WASHINGTON (Pakistan Point News / Sputnik - 30th September, 2022) A group of surgeons from the US-based Bill Novick Cardiac Alliance last week operated on ten children in Lviv, Ukraine, and is planning to make four additional trips to the country during the remainder of this year and in 2023, team leader Bill Novick told Sputnik.
Novick pointed out that several surgeries were canceled at the last minute because the patients developed fever the night before their operation or arrived at the hospital with different symptoms of cold.
The children are doing well and almost all, except two, have already returned home, Novick said.
"We have two children left in the intensive care unit. One because he may or may not need a pacemaker. Right now, he is on a temporary pacemaker and the local doctors are waiting to see if his regular electrical system recovers," he said.
Another child faced respiratory problems.
"He is not on the ventilator, he is breathing spontaneously, but he has got either bronchitis or low-grade pneumonia," the doctor added.
Speaking about security conditions during the trip, Novick acknowledged that he heard air radar signals every day, but fortunately, nothing serious has happened.
"We heard daily air raid signals, but no missile strikes or anything like that while we were there. Just air raid signals," he said.
The team is planning additional trips to Lviv, hoping that the security situation will allow it to continue the work.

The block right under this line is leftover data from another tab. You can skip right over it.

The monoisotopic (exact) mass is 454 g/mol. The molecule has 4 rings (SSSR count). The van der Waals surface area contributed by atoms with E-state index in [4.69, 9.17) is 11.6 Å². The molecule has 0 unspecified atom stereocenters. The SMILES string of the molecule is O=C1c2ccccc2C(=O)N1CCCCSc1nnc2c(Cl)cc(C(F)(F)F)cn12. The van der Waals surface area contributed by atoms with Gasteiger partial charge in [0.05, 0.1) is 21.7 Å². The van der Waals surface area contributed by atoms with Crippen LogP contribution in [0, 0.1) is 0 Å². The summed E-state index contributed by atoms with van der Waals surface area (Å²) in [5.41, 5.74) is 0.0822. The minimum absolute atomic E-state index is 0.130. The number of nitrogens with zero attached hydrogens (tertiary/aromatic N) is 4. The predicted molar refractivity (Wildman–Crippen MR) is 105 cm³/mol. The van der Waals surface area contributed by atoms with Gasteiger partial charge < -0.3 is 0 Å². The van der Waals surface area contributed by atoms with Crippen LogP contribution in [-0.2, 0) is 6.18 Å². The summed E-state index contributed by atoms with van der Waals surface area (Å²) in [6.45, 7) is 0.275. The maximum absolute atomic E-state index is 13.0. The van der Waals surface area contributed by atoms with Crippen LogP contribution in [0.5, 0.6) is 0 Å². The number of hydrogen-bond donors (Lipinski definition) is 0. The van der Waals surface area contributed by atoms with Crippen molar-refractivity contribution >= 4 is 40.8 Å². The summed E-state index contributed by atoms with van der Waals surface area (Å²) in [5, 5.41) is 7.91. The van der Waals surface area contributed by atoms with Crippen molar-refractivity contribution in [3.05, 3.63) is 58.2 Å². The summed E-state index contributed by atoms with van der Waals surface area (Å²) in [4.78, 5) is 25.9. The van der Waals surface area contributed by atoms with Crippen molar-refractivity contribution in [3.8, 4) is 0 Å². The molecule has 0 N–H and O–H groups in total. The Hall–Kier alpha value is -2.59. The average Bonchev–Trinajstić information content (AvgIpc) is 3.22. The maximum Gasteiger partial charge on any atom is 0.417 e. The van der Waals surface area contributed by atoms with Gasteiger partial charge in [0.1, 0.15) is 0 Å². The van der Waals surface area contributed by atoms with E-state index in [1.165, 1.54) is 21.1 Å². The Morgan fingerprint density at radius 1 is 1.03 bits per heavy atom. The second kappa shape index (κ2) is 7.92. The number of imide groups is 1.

The Cardiac Alliance established a pediatric heart surgery project in Lviv last year given that there were no such programs in the western part of Ukraine at that time and children had to travel to Kiev and other cities to receive relevant treatment.
READY TO RESUME COOPERATION IN RUSSIA
The alliance planned to visit Kemerovo last spring to operate on children with conditions requiring complex surgeries, however local colleagues asked them to postpone the trip due to financial issues. They did not cancel the previously scheduled program in December, but Novick said he had not heard a single word from them since.
"November 1 is like the very last second. But here is the problem - my Russian visa has expired. So, I do not know if I can actually get a visa in time to go, plus I have to accumulate a team," Novick said.
"I talked to my colleagues in Voronezh last week. They are not doing the number of cases that they would like to do, but they are operating between two and four children every week, and they are very thankful for the training and the experience that we provided for them," he said.